No information is extant of the regulations issued by Johanan before the destruction of the Temple. The Mishnah (Sot. 9:9) does indeed declare that he discontinued the ceremony of the ordeal of the bitter water which the woman suspected of adultery had to drink, but the passage "Rabban Johanan b. Zakkai discontinued it" was apparently not part of the original Mishnah, he having merely testified to its discontinuance on account of prevailing circumstances, as stated in the Tosefta (Sot. 14:1–2): "R. Johanan b. Zakkai said: With the increase in the number of murderers an end was put to the ceremony of breaking the heifer's neck [Deut. 21:1ff.], for the ceremony of breaking the heifer's neck applies only to a doubtful case, whereas now they murder openly. With the increase in the number of adulterers, an end was put to the ceremony of the bitter water, for the ceremony of the bitter water applies only to a doubtful case, whereas now there have already increased those who are openly guilty of it."
As a Teacher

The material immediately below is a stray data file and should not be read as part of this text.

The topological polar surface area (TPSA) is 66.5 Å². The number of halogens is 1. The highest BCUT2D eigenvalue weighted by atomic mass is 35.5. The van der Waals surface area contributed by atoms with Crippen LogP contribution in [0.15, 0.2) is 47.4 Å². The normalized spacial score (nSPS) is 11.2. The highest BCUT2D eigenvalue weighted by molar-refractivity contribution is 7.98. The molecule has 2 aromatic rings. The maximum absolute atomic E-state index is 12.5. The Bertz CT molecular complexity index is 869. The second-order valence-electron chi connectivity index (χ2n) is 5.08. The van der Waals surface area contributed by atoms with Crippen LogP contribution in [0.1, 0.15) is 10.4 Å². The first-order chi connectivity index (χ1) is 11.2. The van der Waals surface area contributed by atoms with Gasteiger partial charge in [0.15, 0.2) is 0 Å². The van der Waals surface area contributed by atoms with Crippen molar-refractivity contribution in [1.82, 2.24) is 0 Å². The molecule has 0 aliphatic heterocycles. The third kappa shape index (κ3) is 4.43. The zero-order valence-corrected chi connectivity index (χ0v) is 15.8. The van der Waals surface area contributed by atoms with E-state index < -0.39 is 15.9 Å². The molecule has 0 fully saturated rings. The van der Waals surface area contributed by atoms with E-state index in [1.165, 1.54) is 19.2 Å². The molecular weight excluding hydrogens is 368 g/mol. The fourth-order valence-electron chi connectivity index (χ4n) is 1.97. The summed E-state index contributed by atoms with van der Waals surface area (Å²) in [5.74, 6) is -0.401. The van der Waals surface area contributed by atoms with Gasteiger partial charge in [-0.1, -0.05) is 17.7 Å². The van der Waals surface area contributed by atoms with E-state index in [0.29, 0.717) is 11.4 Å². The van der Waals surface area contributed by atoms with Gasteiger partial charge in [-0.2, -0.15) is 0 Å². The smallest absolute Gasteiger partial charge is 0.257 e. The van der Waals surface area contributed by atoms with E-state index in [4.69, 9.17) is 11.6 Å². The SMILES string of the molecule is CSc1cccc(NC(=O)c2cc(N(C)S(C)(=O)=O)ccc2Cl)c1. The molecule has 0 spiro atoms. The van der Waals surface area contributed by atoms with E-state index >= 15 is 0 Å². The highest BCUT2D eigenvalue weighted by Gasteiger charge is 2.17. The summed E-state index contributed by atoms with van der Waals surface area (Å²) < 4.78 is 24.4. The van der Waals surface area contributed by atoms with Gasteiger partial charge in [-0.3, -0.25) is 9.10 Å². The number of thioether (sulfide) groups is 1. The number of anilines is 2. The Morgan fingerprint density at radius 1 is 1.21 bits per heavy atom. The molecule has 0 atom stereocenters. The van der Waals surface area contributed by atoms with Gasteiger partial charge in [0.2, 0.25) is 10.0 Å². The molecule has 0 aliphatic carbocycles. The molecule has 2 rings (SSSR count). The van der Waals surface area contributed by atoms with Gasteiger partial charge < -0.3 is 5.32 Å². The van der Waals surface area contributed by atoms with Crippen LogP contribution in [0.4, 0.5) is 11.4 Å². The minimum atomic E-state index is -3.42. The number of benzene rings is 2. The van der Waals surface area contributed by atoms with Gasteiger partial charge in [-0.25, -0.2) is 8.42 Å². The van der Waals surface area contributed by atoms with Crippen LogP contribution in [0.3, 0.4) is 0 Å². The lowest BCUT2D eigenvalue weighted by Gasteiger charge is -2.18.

Johanan's chief activity was directed to spreading the knowledge of the Torah (rh 18a; Yev. 105a); but while regarding its study as the aim of man's life, he warned that this did not justify claiming any credit for oneself: "If you have learnt much Torah, do not ascribe any merit to yourself, since it was for this that you were created" (Avot 2:8). Five of his pupils are mentioned by name: Eliezer b. Hyrcanus, Joshua b. Hananiah, Yose ha-Kohen, Simeon b. Nethanel, and Eleazar b. Arakh (ibid.), but frequently reference is made to his pupils without mentioning their names. He used the dialogue as his method of instruction. He asked questions of his pupils, probed their answers, and praised the correct reply (Avot 2:9). The earliest tannaitic sources describe him as teaching halakhah and aggadah, ethics and the reasons for the commandments, and mysticism as well – ma'aseh bereshit and ma'aseh merkavah (see below). His tendency to base halakhot on biblical texts is evidenced by his fear that "another generation is destined to pronounce clean a loaf that is unclean in the third degree on the ground that no text in the Torah declares it to be unclean" (Sot. 5:2). A baraita (Tosef., bk 7:3ff.) enumerates five things which R. Johanan b. Zakkai interpreted "as a kind of ḥomer," an expression that has not been satisfactorily explained. This baraita contains allegorical interpretations and homilies based on analogy, on an inference from a similarity of biblical phrases, and on a conclusion a minori ad majus. Their common feature is that they give reasons for biblical statements: "Why, of all the organs of his body, was it specifically the ear of the Hebrew servant who, although able to go free after six years' service yet chose to continue serving his master, which was pierced? [Ex. 21:2–6]. Because the ear was the organ that heard at Mt. Sinai 'for unto Me the children of Israel are servants' [Lev. 25:55] but this one elected to serve a human master. Therefore, declares the Bible, let his ear be perforated … The Bible says [Deut. 27:5]: 'And there shalt thou build … an altar of stones; thou shalt lift up no iron tool upon them.' For fashioning the stones of the altar, which symbolizes atonement, iron is not to be used, since from it the sword, symbolizing calamity, is manufactured. If this applies to the altar which makes atonement between Israel and their Father in heaven, by a conclusion a minori ad majus, students of the Torah, who are the atonement of the world, should not be touched by any one of all the harmful agents" (Tosef., bk loc. cit.).